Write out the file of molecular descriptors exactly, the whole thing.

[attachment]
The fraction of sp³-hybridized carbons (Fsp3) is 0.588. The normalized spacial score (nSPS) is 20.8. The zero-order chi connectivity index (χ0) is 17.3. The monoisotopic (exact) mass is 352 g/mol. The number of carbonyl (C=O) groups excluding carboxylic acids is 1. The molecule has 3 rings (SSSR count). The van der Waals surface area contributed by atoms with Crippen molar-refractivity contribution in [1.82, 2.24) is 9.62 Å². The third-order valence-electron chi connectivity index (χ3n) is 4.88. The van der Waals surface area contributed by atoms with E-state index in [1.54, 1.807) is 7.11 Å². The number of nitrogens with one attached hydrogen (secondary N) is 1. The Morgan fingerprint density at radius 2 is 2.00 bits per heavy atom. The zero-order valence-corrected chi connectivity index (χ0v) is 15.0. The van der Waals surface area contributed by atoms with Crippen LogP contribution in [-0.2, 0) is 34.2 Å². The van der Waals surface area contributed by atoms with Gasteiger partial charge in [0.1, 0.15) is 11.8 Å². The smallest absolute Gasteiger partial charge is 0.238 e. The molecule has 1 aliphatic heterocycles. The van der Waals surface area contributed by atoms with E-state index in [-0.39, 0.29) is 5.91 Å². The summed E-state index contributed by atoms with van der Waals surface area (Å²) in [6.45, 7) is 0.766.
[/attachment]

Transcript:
The fraction of sp³-hybridized carbons (Fsp3) is 0.588. The normalized spacial score (nSPS) is 20.8. The zero-order chi connectivity index (χ0) is 17.3. The monoisotopic (exact) mass is 352 g/mol. The number of carbonyl (C=O) groups excluding carboxylic acids is 1. The molecule has 3 rings (SSSR count). The van der Waals surface area contributed by atoms with Crippen molar-refractivity contribution in [1.82, 2.24) is 9.62 Å². The third-order valence-electron chi connectivity index (χ3n) is 4.88. The van der Waals surface area contributed by atoms with E-state index in [1.54, 1.807) is 7.11 Å². The number of nitrogens with one attached hydrogen (secondary N) is 1. The Morgan fingerprint density at radius 2 is 2.00 bits per heavy atom. The zero-order valence-corrected chi connectivity index (χ0v) is 15.0. The van der Waals surface area contributed by atoms with Crippen LogP contribution in [-0.2, 0) is 34.2 Å². The van der Waals surface area contributed by atoms with Gasteiger partial charge in [0.1, 0.15) is 11.8 Å². The smallest absolute Gasteiger partial charge is 0.238 e. The molecule has 1 aliphatic heterocycles. The van der Waals surface area contributed by atoms with E-state index in [-0.39, 0.29) is 5.91 Å². The summed E-state index contributed by atoms with van der Waals surface area (Å²) in [6.45, 7) is 0.766.